Possibly the most romantic item that survives from the first tank engagement of all time is turning heads 100 years after it was created.
The ring was made from a shard of glass removed from the face of Lt Basil Henriques on 15 September 1916 during the fighting at The Somme in World War One.
He later presented it to his wife Rose who he had married months earlier and now it is in a new, prominent display at The Tank Museum in Bovington, Dorset.
Henriques was looking through a periscope during his Mk I tank’s first outing when artillery fire struck a glass prism that shattered, sending splinters into his face.
Miraculously he was not blinded and after medics removed the glass pieces he kept the largest and had it mounted in a gold ring.
Henriques was a prominent Jew who dedicated his life both before and after the war to social work, and particularly the social welfare of children.
He was knighted in 1955 and a road in Whitechapel, London, is named after him. The ring was later given to the museum by his widow.
The unique item of jewellery will be taken to Trafalgar Square in London on the anniversary of the first action along with a Mk IV tank – a working replica made for the film War Horse.
David Willey is the curator at the museum which has the only genuine Mk I tank in existence and the finest collection of WWI vehicles and exhibits in the world.
He said: “At the museum the tanks are always going to have a presence and draw but objects like this ring help tell the personal stories of the men and their experiences.
“Henriques joined the new tank unit with his old school friend George Macpherson who was killed on the day of the first attack.
“He later wrote movingly about how lonely he was without George who was a ‘marvellous companion’ and he felt ‘blank’ and ‘empty’ without him.
“The first tank attack was not a great success, many tanks broke down and others lost their way, but a few made a real difference.
“For us now it seems amazing that after a day of such terror, confusion and loss Henriques was able to think of his new wife and make a present to her out of something that had nearly blinded him.
“This is one of our smallest objects on display but certainly one of the most moving and one of the most popular.
“We have researched the lives of eight of these early tank pioneers for our exhibition that marks the centenary, and their personal stories can’t help but powerfully bring home the nature of this new type of war.
“Tanks were developed in great secrecy and the first volunteer crews – including Henriques and Macpherson – didn’t know what they were actually volunteering for.
“Conditions were awful inside with eight men to operate them in temperatures of 50 degrees C (122F) with a deafening noise, a top speed of three mph at the very best – and drawing German fire.
“Carrier pigeons were taken on board to relay messages but often the carbon monoxide in the fumes left them too debilitated to fly.
“Two out of every ten tank crew were killed and many others were wounded and it’s important we remember their contribution.”
The museum’s replica Mk IV will be in Trafalgar Square on the morning of September 15 and in Horse Guards parade during the afternoon.
During the Great War ‘Tank Banks’ were popular around the country; politicians from across the House as well as celebrities climbed on tanks in front of huge crowds to give morale-boosting speeches.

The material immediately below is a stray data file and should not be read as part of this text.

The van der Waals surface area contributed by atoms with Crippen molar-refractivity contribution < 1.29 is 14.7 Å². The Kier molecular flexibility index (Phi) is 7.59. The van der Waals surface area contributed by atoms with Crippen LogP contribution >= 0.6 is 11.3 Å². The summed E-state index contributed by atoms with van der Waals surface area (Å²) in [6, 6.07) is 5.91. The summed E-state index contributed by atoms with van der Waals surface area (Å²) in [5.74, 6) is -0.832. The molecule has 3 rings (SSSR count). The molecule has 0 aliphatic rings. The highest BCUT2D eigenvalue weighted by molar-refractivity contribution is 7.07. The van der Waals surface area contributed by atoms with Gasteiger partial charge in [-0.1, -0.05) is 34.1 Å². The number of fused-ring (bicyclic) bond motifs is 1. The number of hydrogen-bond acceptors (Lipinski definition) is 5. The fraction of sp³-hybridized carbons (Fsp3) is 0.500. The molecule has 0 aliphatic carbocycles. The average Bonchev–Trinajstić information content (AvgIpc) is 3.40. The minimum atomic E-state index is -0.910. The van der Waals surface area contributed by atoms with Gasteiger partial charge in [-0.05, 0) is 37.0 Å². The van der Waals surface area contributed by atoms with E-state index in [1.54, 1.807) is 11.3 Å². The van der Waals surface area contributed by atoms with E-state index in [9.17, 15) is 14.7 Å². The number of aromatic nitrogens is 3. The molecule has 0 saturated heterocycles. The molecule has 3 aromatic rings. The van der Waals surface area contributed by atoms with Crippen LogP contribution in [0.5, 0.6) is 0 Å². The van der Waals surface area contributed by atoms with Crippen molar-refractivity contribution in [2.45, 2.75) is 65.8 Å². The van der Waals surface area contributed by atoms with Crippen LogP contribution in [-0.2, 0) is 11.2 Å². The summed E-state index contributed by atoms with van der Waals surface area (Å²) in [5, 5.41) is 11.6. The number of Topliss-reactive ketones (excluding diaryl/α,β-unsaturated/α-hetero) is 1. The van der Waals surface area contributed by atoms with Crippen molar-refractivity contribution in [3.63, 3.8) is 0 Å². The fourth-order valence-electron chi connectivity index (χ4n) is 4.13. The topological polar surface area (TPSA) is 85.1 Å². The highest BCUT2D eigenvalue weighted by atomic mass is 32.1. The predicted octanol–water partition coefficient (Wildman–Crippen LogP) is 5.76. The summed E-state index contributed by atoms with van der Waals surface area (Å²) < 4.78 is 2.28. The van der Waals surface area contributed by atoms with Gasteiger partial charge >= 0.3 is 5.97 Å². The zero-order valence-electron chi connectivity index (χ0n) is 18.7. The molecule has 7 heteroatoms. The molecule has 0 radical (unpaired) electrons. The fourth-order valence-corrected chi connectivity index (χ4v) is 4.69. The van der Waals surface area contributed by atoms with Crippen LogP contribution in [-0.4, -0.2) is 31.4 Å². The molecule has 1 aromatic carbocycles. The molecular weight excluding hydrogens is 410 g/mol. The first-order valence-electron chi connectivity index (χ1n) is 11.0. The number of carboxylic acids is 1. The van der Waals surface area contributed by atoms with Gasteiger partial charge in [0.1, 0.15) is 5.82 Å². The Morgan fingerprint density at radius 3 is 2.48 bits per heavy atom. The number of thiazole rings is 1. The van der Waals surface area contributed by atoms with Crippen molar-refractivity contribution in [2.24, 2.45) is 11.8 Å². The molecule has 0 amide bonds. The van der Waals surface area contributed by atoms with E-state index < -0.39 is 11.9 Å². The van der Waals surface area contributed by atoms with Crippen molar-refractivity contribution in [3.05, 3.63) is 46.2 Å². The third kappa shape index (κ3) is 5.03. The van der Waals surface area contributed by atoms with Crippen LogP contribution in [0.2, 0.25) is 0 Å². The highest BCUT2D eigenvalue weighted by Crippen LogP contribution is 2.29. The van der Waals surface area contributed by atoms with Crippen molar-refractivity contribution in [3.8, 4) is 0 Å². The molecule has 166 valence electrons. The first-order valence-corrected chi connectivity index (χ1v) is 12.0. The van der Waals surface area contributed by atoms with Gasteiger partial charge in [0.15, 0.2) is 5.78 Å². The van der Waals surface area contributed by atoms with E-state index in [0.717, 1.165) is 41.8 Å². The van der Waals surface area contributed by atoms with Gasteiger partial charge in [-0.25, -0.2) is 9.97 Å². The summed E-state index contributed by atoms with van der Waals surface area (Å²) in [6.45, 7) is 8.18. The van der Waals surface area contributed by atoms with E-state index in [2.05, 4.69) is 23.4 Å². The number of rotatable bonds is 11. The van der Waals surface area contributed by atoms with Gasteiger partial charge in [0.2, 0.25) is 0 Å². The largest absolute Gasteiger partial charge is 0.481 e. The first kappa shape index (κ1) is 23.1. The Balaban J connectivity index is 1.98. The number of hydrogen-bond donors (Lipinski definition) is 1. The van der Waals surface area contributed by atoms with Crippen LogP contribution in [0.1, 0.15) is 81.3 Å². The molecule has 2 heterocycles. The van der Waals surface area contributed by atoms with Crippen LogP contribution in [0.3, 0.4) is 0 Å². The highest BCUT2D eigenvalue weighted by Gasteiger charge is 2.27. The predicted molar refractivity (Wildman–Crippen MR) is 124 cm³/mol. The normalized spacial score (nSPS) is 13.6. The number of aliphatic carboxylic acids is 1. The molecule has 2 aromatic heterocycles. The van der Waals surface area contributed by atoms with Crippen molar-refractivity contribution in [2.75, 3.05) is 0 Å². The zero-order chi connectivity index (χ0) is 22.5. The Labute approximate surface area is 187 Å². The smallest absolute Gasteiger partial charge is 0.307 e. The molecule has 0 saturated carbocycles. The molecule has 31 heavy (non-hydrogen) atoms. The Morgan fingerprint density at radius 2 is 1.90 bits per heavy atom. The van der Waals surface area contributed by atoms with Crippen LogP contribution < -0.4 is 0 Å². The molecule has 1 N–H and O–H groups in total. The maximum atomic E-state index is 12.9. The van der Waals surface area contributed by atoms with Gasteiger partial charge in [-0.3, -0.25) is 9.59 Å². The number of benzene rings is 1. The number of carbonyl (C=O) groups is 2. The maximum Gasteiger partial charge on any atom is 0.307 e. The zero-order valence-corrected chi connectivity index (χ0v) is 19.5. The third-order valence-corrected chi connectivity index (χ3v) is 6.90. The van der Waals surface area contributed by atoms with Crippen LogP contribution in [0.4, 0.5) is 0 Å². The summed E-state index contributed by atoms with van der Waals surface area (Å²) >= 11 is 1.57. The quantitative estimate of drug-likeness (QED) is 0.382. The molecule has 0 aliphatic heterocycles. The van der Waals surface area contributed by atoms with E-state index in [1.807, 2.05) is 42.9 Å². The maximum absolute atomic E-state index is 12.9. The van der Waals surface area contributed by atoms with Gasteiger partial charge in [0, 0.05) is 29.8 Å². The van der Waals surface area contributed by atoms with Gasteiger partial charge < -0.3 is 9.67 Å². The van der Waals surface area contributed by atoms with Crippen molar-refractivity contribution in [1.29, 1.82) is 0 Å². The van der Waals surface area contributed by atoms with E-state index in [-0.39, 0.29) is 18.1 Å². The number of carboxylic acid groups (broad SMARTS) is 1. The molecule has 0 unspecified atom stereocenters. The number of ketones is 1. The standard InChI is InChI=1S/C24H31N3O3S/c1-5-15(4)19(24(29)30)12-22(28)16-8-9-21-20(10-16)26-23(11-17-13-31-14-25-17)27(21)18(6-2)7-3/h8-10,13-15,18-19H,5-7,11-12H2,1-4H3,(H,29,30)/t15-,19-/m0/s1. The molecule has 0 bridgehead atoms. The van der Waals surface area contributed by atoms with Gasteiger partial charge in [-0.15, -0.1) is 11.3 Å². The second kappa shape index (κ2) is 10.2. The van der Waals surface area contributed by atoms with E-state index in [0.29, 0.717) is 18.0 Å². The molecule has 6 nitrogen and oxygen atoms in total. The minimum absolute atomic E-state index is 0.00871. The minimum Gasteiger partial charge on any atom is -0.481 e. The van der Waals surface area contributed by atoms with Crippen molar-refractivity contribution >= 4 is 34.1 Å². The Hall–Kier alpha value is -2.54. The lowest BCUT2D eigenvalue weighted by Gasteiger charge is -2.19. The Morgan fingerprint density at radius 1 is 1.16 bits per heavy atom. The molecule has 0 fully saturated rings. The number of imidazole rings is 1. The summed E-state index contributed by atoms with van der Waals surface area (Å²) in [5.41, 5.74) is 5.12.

On September 17, Bovington is hosting a Tank 100 event to commemorate the centenary of the tank, the sacrifice of Britain’s tank soldiers and Bovington’s role in armoured warfare.
The centenary event on September 15 is being supported by the World of Tanks publisher and developer Wargaming.
For more information contact Ed Baker at Deep South Media on 01202 534487
Nik Wyness | Head of Marketing | The Tank Museum | firstname.lastname@example.org | 01929 405 096 x234 | +44 7801099390
Roz Skellorn | Marketing@tankmuseum.org
NOTES TO EDITORS:
ABOUT THE TANK MUSEUM
The Tank Museum at Bovington in Dorset holds the national collection of tanks and brings the story of tanks and tank crews to life.
With over 300 tanks from 26 nations, The Tank Museum holds the finest and most historically significant collection of fighting armour in the world. These range from the world’s first ever tank, Little Willie, through to the British Army’s current Main Battle Tank, Challenger 2.
Eight powerful exhibitions tell the story of armoured warfare spanning over 100 years of history. As you explore the Museum’s seven large halls, you come face with face to face with tanks and hear incredible true stories from the last century.
The Tank Museum is an independent Museum and registered Charity.
Wargaming is an award-winning online game developer and publisher, and one of the leaders in the free-to-play MMO market. Founded as a privately held company in 1998, Wargaming has shipped over 15 titles. Currently, Wargaming is focused on its team-based MMO war series dedicated to mid-20th century warfare that includes the armored World of Tanks, the airborne World of Warplanes, and the naval World of Warships. The three intertwined titles form a common gaming universe integrated within the portal www.wargaming.net.
As part of its multiplatform line-up, the company has introduced World of Tanks on Xbox and World of Tanks Blitz on mobile platforms, Windows 10 PCs and Mac OS X. Launched in 2014 and 2015, World of Tanks on Xbox introduced epic tank-on-tank battles to console gamers and offers the first cross-platform gaming experience between Xbox 360 and Xbox One. In 2016, Wargaming released World of Tanks for PlayStation®4, continuing its console campaign.
Official website: www.wargaming.com